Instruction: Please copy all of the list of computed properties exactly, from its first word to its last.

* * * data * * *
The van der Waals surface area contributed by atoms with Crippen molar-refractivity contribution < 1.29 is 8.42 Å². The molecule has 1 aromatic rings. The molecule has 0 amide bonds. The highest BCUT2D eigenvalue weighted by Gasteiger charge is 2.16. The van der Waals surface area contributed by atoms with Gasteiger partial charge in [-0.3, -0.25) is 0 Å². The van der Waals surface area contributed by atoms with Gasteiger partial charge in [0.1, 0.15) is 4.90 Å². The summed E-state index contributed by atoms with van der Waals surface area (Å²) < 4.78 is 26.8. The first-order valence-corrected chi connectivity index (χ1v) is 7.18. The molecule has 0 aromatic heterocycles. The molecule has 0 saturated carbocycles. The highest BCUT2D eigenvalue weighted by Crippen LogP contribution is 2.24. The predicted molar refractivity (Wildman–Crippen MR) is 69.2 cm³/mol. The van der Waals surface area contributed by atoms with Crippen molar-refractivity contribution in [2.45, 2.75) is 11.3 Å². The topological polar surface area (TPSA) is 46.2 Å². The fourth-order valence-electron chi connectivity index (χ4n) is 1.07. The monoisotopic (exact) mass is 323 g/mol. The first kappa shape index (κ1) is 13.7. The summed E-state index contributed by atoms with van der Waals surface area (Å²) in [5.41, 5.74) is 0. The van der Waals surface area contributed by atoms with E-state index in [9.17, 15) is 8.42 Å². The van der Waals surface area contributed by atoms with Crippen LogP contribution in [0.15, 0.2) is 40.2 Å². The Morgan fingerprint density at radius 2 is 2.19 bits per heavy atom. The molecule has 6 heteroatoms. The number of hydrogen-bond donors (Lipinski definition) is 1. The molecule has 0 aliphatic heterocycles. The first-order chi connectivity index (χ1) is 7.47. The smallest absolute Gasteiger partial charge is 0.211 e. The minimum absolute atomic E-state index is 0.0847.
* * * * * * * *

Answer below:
The van der Waals surface area contributed by atoms with Crippen molar-refractivity contribution < 1.29 is 8.42 Å². The molecule has 1 aromatic rings. The molecule has 0 amide bonds. The highest BCUT2D eigenvalue weighted by Gasteiger charge is 2.16. The van der Waals surface area contributed by atoms with Gasteiger partial charge in [-0.3, -0.25) is 0 Å². The van der Waals surface area contributed by atoms with Gasteiger partial charge in [0.1, 0.15) is 4.90 Å². The summed E-state index contributed by atoms with van der Waals surface area (Å²) < 4.78 is 26.8. The first-order valence-corrected chi connectivity index (χ1v) is 7.18. The molecule has 0 aromatic heterocycles. The molecule has 0 saturated carbocycles. The highest BCUT2D eigenvalue weighted by Crippen LogP contribution is 2.24. The predicted molar refractivity (Wildman–Crippen MR) is 69.2 cm³/mol. The van der Waals surface area contributed by atoms with Crippen molar-refractivity contribution in [2.45, 2.75) is 11.3 Å². The topological polar surface area (TPSA) is 46.2 Å². The fourth-order valence-electron chi connectivity index (χ4n) is 1.07. The monoisotopic (exact) mass is 323 g/mol. The first kappa shape index (κ1) is 13.7. The summed E-state index contributed by atoms with van der Waals surface area (Å²) in [5.41, 5.74) is 0. The van der Waals surface area contributed by atoms with E-state index in [9.17, 15) is 8.42 Å². The van der Waals surface area contributed by atoms with Crippen LogP contribution in [0.15, 0.2) is 40.2 Å². The Morgan fingerprint density at radius 2 is 2.19 bits per heavy atom. The molecule has 6 heteroatoms. The number of hydrogen-bond donors (Lipinski definition) is 1. The molecule has 0 aliphatic heterocycles. The first-order chi connectivity index (χ1) is 7.47. The smallest absolute Gasteiger partial charge is 0.211 e. The minimum absolute atomic E-state index is 0.0847.